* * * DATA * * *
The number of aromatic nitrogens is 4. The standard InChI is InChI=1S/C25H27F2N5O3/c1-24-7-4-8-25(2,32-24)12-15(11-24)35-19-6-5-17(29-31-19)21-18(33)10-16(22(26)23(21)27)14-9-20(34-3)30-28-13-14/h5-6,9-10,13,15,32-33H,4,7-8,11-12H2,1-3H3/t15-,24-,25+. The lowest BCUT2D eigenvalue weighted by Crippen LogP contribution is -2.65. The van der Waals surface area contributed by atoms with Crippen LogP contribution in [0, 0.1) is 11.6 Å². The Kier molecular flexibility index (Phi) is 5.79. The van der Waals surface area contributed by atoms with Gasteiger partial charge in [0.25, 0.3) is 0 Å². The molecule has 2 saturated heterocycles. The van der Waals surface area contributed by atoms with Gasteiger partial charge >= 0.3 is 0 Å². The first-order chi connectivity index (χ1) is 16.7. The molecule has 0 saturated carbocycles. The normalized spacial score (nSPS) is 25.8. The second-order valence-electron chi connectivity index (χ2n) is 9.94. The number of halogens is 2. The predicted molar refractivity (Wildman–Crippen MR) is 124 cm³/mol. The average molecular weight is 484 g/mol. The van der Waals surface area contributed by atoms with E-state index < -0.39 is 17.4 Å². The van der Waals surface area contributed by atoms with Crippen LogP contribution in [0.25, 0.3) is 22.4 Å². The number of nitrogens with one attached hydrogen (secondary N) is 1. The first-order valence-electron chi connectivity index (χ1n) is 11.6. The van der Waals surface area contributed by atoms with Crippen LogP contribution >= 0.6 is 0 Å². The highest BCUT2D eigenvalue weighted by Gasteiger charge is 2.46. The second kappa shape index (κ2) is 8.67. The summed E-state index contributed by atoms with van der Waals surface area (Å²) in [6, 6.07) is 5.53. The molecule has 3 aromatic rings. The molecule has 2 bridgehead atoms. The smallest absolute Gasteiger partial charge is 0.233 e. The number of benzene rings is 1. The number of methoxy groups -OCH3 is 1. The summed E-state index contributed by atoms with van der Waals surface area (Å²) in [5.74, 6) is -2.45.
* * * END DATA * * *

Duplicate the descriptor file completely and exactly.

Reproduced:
The number of aromatic nitrogens is 4. The standard InChI is InChI=1S/C25H27F2N5O3/c1-24-7-4-8-25(2,32-24)12-15(11-24)35-19-6-5-17(29-31-19)21-18(33)10-16(22(26)23(21)27)14-9-20(34-3)30-28-13-14/h5-6,9-10,13,15,32-33H,4,7-8,11-12H2,1-3H3/t15-,24-,25+. The lowest BCUT2D eigenvalue weighted by Crippen LogP contribution is -2.65. The van der Waals surface area contributed by atoms with Crippen LogP contribution in [0, 0.1) is 11.6 Å². The Kier molecular flexibility index (Phi) is 5.79. The van der Waals surface area contributed by atoms with Gasteiger partial charge in [0.25, 0.3) is 0 Å². The molecule has 2 saturated heterocycles. The van der Waals surface area contributed by atoms with Gasteiger partial charge >= 0.3 is 0 Å². The first-order chi connectivity index (χ1) is 16.7. The molecule has 0 saturated carbocycles. The normalized spacial score (nSPS) is 25.8. The second-order valence-electron chi connectivity index (χ2n) is 9.94. The number of halogens is 2. The predicted molar refractivity (Wildman–Crippen MR) is 124 cm³/mol. The average molecular weight is 484 g/mol. The van der Waals surface area contributed by atoms with E-state index < -0.39 is 17.4 Å². The van der Waals surface area contributed by atoms with Crippen LogP contribution in [0.25, 0.3) is 22.4 Å². The number of nitrogens with one attached hydrogen (secondary N) is 1. The first-order valence-electron chi connectivity index (χ1n) is 11.6. The van der Waals surface area contributed by atoms with Crippen LogP contribution >= 0.6 is 0 Å². The highest BCUT2D eigenvalue weighted by Gasteiger charge is 2.46. The second kappa shape index (κ2) is 8.67. The summed E-state index contributed by atoms with van der Waals surface area (Å²) in [6, 6.07) is 5.53. The molecule has 3 aromatic rings. The molecule has 2 bridgehead atoms. The smallest absolute Gasteiger partial charge is 0.233 e. The number of benzene rings is 1. The number of methoxy groups -OCH3 is 1. The summed E-state index contributed by atoms with van der Waals surface area (Å²) in [5.74, 6) is -2.45.